“The study the University of Waterloo is conducting around self-compassion is very intriguing and changing the idea of self-esteem. The thought of “self-esteem” can seem self-assured, however changing the thought to having compassion for one’s self is a new direction. Compassion means accepting yourself and others for who they are with kindness and humanity. Having an understanding of acceptance for yourself is so important to be a balanced and whole person. This study is proving that the more self-compassion and self-acceptance that someone has for themselves is having a great effect on increased positive body image. Accepting imperfections is parallel to accepting imperfections in one’s own life, such as difficult times. The understanding one has about accepting imperfections in all areas of life translates internally into a more positive perspective.”
– Lindsay Deeley, Social Service Work Placement Student
Women who accept their imperfections may experience more positive body image
Published by News-Medical on September 30, 2014 at 10:46 AM
Women who accept and tolerate their imperfections appear to have a more positive body image despite their body mass index (BMI) and are better able to handle personal disappointments and setbacks in their daily lives.
Research out of the Faculty of Arts at the University of Waterloo found that this self-compassion might be an important means to increase positive body image and protect girls and young women against unhealthy weight-control practices and eating disorders.
“Women may experience a more positive body image and better eating habits if they approach disappointments and distress with kindness and the recognition that these struggles are a normal part of life,” said Professor Allison Kelly of the Department of Psychology at Waterloo, and the study’s lead author. “How we treat ourselves during difficult times that may seem unrelated to our bodies and eating seems to have a bearing on how we feel about our bodies and our relationship with food.”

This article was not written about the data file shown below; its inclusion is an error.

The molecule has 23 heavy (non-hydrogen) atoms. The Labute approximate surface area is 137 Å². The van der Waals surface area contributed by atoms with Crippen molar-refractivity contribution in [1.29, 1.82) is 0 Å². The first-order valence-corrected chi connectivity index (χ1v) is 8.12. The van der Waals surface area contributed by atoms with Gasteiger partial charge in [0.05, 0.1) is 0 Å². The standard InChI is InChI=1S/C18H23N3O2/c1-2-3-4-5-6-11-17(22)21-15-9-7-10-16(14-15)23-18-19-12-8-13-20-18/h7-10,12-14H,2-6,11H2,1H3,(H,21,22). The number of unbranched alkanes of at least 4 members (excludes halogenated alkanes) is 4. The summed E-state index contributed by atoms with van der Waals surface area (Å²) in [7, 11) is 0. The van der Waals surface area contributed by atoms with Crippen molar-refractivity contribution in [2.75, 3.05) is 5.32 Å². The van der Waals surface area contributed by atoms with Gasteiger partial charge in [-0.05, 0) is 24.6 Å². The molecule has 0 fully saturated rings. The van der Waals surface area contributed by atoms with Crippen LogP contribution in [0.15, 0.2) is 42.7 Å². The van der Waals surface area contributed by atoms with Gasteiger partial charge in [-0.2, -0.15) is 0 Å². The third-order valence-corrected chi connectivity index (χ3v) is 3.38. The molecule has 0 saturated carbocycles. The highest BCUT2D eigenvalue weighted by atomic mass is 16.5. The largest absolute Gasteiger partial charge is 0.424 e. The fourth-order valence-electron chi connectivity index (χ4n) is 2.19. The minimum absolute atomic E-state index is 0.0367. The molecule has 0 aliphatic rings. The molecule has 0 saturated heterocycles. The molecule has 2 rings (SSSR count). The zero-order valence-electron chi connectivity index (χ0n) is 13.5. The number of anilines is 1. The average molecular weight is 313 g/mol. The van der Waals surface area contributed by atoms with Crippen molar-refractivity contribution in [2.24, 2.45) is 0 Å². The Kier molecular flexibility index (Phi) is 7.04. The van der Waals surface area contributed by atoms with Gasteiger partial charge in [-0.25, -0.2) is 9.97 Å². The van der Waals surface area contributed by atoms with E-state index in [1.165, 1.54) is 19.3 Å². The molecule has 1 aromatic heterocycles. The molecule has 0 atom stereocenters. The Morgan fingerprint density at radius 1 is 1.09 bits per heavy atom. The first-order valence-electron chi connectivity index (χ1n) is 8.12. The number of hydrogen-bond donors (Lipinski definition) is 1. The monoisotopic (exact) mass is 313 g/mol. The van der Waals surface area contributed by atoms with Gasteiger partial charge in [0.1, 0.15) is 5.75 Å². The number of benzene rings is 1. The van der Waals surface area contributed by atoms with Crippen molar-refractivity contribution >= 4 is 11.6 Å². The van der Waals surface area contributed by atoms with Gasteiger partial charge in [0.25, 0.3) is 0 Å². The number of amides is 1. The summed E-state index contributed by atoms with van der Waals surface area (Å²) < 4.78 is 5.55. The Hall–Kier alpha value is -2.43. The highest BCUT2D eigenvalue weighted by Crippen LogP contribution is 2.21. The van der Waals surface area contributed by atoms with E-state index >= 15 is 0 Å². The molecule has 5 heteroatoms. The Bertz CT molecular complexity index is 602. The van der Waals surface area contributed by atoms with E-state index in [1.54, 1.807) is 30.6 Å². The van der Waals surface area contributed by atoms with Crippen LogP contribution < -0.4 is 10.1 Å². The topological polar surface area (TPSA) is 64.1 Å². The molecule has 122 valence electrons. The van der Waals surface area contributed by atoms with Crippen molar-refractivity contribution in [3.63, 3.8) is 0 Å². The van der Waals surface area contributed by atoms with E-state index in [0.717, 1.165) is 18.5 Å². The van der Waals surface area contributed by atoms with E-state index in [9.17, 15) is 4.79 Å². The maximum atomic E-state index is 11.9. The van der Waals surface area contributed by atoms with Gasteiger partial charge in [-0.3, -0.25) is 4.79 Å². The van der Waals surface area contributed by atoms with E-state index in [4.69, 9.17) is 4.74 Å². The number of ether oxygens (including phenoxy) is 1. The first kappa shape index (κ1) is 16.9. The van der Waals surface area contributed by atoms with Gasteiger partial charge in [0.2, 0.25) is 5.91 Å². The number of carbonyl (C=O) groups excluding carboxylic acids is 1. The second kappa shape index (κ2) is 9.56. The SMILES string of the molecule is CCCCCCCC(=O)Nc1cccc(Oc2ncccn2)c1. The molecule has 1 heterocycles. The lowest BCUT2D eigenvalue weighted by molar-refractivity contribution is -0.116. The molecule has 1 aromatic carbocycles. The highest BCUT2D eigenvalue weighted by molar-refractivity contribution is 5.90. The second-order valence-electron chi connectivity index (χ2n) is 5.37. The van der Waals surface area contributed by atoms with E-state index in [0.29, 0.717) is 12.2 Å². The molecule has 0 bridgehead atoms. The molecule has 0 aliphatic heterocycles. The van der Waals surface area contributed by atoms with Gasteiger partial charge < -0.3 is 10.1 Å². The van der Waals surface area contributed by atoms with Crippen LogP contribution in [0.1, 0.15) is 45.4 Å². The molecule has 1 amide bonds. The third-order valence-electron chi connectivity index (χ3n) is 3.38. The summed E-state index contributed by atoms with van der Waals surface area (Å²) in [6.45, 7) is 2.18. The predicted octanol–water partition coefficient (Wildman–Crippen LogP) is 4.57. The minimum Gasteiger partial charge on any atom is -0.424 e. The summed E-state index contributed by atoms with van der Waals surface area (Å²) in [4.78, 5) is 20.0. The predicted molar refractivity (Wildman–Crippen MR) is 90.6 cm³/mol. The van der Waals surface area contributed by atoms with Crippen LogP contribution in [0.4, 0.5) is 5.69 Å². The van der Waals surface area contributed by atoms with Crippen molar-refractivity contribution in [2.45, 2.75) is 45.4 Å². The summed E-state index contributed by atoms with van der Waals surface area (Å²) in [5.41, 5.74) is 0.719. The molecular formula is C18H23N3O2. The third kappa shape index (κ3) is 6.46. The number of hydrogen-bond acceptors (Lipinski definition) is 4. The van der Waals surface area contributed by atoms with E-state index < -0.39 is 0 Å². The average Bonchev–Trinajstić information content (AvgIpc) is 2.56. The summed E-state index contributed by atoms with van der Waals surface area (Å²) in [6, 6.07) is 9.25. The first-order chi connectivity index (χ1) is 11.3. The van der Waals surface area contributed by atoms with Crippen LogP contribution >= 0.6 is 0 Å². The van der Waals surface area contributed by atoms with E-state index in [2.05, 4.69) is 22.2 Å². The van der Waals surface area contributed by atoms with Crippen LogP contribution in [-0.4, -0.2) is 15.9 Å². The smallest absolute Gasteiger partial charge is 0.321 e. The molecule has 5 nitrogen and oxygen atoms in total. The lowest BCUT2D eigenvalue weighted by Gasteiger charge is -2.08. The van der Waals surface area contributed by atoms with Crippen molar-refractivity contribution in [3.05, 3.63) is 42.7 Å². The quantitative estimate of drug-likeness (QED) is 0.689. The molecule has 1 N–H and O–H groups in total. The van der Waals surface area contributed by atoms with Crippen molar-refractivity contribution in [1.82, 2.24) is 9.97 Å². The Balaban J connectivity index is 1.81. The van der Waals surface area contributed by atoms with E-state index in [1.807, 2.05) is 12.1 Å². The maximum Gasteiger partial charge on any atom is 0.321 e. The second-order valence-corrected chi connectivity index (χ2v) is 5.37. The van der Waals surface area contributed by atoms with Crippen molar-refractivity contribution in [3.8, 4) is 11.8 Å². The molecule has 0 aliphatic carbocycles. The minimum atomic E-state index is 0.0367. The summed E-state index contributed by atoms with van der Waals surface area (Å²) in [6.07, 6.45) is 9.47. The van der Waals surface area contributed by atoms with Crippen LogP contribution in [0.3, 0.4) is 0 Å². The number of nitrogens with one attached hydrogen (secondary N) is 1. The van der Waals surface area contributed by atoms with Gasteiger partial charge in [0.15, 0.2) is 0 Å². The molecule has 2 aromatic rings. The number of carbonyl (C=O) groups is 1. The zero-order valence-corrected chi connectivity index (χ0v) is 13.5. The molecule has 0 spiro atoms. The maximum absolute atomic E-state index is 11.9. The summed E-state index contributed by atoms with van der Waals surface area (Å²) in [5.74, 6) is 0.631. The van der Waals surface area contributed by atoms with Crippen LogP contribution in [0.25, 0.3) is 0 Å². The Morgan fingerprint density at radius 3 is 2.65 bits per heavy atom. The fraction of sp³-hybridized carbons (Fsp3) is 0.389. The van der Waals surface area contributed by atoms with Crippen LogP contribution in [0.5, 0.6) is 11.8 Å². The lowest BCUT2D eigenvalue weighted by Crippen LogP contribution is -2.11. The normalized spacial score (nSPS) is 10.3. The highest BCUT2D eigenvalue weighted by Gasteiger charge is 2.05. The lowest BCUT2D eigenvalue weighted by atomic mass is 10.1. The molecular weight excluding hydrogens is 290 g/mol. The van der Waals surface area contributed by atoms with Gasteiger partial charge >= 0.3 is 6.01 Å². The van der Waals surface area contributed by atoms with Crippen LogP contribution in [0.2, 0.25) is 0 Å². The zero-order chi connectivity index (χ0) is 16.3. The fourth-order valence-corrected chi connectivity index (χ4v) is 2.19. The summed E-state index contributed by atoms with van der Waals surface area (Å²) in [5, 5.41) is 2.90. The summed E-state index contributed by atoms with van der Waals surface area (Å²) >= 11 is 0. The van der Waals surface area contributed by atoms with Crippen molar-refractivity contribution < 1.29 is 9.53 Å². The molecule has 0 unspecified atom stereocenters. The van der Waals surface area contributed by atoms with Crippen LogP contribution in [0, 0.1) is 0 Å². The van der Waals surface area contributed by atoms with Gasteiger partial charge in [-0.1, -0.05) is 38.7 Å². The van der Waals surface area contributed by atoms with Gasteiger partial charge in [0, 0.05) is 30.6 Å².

This study adds to the growing body of literature suggesting that self-compassion might offer unique benefits that self-esteem does not. Self-esteem comes from evaluating oneself as above average, and so may be limited in helping individuals cope with perceived shortcomings.
“Regardless of their weight, women with higher self-compassion have better body image and fewer concerns about weight, body shape or eating,” said Professor Kelly. “There is something about a high level of acceptance and understanding of oneself that helps people not necessarily view their bodies more positively, but rather acknowledge their bodies’ imperfections and be okay with them.”
The research results suggest that eating disorder prevention and health promotion that focus on increasing young women’s self-compassion may be an important way to foster healthier weight management across the BMI spectrum.
This study gathered data from 153 female undergraduate students and used BMI calculations based on each participant’s self-reported height and weight. The research team administered a series of questionnaires assessing levels of self-compassion, self-esteem, body image, and eating behaviours.